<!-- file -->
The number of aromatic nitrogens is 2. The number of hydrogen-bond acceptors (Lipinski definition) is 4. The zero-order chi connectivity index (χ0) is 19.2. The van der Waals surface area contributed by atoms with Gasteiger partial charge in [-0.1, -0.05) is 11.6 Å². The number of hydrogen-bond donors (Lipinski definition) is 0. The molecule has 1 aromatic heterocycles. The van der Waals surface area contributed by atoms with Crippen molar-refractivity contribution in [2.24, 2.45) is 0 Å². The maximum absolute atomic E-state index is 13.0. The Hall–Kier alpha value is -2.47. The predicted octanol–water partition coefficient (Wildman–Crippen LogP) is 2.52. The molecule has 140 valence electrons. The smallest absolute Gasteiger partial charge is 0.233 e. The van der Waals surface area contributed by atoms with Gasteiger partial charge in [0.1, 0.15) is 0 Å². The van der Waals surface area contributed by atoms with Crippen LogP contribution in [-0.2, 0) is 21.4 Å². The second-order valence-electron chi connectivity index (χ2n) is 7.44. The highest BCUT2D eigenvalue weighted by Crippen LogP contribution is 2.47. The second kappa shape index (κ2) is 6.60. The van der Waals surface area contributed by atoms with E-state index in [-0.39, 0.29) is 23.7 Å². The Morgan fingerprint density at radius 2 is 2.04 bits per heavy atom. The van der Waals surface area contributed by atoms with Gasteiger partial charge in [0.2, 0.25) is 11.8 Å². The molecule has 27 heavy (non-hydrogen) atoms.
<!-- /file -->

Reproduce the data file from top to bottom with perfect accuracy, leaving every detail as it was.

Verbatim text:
The number of aromatic nitrogens is 2. The number of hydrogen-bond acceptors (Lipinski definition) is 4. The zero-order chi connectivity index (χ0) is 19.2. The van der Waals surface area contributed by atoms with Gasteiger partial charge in [-0.1, -0.05) is 11.6 Å². The number of hydrogen-bond donors (Lipinski definition) is 0. The molecule has 1 aromatic heterocycles. The van der Waals surface area contributed by atoms with Crippen molar-refractivity contribution in [2.24, 2.45) is 0 Å². The maximum absolute atomic E-state index is 13.0. The Hall–Kier alpha value is -2.47. The predicted octanol–water partition coefficient (Wildman–Crippen LogP) is 2.52. The molecule has 140 valence electrons. The smallest absolute Gasteiger partial charge is 0.233 e. The van der Waals surface area contributed by atoms with Gasteiger partial charge in [0.1, 0.15) is 0 Å². The van der Waals surface area contributed by atoms with Crippen LogP contribution in [-0.2, 0) is 21.4 Å². The second-order valence-electron chi connectivity index (χ2n) is 7.44. The highest BCUT2D eigenvalue weighted by Crippen LogP contribution is 2.47. The second kappa shape index (κ2) is 6.60. The van der Waals surface area contributed by atoms with E-state index in [-0.39, 0.29) is 23.7 Å². The Morgan fingerprint density at radius 2 is 2.04 bits per heavy atom. The van der Waals surface area contributed by atoms with Gasteiger partial charge in [0.2, 0.25) is 11.8 Å². The molecule has 27 heavy (non-hydrogen) atoms.